Originally Posted by niels-da-piels
You can enable graphical login for root quite easy: edit both /etc/pam.d/gdm and /etc/pam.d/gdm-password and comment out the line containing "!= root".
Thanks for that information. I use the graphical root login all of the time when something doesn't work. For example, (trivial but makes the point) I was having a hard time getting my pictures to be saved as a desktop background. I had a photo program which could change any picture you edited and make it the desktop background.... except that feature didn't work under my user account.
Therefore, I ran as root graphically to see if it would work there. Sure enough, it did. Therefore, I had to go into my pictures and make sure that I had full permissions for them and then went into the /usr/share/backgrounds directory to put the pictures that I wanted as wallpapers into that folder so I had the option to install them.
Now, I have the desktop I want.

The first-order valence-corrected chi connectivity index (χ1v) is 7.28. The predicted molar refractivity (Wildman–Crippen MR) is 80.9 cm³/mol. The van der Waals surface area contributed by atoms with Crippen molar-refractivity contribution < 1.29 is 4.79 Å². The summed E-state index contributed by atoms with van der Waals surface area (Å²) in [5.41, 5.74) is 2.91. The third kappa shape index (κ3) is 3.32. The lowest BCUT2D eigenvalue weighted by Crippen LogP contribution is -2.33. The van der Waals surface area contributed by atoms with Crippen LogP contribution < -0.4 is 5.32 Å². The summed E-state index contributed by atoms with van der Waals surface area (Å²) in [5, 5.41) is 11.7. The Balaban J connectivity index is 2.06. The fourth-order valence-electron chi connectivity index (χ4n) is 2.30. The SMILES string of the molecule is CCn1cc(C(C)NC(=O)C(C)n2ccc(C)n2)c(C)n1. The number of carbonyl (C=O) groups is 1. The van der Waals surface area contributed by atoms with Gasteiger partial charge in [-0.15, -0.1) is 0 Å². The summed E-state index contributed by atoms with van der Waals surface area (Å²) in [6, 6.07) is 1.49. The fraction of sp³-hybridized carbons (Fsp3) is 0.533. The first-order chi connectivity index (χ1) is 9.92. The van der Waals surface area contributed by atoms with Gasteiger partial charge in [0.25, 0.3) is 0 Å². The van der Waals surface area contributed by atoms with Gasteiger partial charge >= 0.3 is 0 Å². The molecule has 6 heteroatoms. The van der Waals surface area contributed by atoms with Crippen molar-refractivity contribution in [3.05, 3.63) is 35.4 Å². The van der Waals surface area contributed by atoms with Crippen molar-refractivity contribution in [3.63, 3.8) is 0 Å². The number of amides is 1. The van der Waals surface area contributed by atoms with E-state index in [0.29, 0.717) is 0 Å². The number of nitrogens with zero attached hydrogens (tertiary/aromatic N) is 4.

Of course, this may be a pretty stupid reason to login as root graphically. What if it was some other important function or application?
Obviously, you should always use a user account for 99% of your normal routine & save root for when you are actually fixing something in Linux.
BTW: M$ Vista does the same thing, disabling the administrator account. Of course, M$ is a lot less secure so doing that in Vista is less intrusive.
I'm very security aware. My network isn't open. My hard drive is encrypted, protecting my data and personal information. A graphical root login.... with the complex root password, will not make my machine unsafe.